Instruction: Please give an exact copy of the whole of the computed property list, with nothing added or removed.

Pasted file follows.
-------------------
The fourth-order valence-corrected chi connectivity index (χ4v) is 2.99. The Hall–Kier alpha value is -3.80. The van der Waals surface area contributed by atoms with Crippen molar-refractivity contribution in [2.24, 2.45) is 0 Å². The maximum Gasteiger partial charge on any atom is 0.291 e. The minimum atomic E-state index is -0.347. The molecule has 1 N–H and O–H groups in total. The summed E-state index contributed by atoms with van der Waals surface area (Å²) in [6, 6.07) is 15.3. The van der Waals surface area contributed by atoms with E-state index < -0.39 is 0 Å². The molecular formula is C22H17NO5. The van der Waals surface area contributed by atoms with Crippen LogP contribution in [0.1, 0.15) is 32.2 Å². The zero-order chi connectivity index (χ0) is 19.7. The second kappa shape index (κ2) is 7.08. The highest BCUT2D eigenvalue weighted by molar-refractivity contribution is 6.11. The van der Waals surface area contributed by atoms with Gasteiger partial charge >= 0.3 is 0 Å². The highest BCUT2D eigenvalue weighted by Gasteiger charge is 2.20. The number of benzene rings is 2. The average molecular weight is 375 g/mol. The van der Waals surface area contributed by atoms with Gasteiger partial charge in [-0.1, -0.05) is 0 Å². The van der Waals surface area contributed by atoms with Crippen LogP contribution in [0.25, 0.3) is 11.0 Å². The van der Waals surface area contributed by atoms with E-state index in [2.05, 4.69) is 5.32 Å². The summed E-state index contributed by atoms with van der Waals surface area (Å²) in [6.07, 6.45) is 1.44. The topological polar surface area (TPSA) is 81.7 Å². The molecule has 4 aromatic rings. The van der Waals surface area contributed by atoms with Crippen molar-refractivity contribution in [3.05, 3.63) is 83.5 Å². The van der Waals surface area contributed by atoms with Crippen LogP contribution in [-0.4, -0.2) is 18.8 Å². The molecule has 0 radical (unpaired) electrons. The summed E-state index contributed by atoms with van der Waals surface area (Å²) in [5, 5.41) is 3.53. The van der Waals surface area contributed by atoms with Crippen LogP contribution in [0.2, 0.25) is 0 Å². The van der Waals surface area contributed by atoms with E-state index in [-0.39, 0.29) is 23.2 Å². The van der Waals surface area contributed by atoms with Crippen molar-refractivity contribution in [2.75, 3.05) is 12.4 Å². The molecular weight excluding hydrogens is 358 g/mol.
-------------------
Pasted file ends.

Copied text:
The fourth-order valence-corrected chi connectivity index (χ4v) is 2.99. The Hall–Kier alpha value is -3.80. The van der Waals surface area contributed by atoms with Crippen molar-refractivity contribution in [2.24, 2.45) is 0 Å². The maximum Gasteiger partial charge on any atom is 0.291 e. The minimum atomic E-state index is -0.347. The molecule has 1 N–H and O–H groups in total. The summed E-state index contributed by atoms with van der Waals surface area (Å²) in [6, 6.07) is 15.3. The van der Waals surface area contributed by atoms with E-state index < -0.39 is 0 Å². The molecular formula is C22H17NO5. The van der Waals surface area contributed by atoms with Crippen LogP contribution in [0.1, 0.15) is 32.2 Å². The zero-order chi connectivity index (χ0) is 19.7. The second kappa shape index (κ2) is 7.08. The highest BCUT2D eigenvalue weighted by molar-refractivity contribution is 6.11. The van der Waals surface area contributed by atoms with Gasteiger partial charge >= 0.3 is 0 Å². The highest BCUT2D eigenvalue weighted by Gasteiger charge is 2.20. The number of benzene rings is 2. The average molecular weight is 375 g/mol. The van der Waals surface area contributed by atoms with Gasteiger partial charge in [-0.1, -0.05) is 0 Å². The van der Waals surface area contributed by atoms with Crippen LogP contribution in [0.25, 0.3) is 11.0 Å². The van der Waals surface area contributed by atoms with E-state index in [2.05, 4.69) is 5.32 Å². The summed E-state index contributed by atoms with van der Waals surface area (Å²) in [6.07, 6.45) is 1.44. The topological polar surface area (TPSA) is 81.7 Å². The molecule has 4 aromatic rings. The van der Waals surface area contributed by atoms with Crippen molar-refractivity contribution in [3.05, 3.63) is 83.5 Å². The van der Waals surface area contributed by atoms with Crippen LogP contribution in [-0.4, -0.2) is 18.8 Å². The molecule has 0 radical (unpaired) electrons. The summed E-state index contributed by atoms with van der Waals surface area (Å²) in [5, 5.41) is 3.53. The van der Waals surface area contributed by atoms with Crippen LogP contribution in [0.2, 0.25) is 0 Å². The van der Waals surface area contributed by atoms with E-state index in [-0.39, 0.29) is 23.2 Å². The van der Waals surface area contributed by atoms with Crippen molar-refractivity contribution in [2.75, 3.05) is 12.4 Å². The molecular weight excluding hydrogens is 358 g/mol.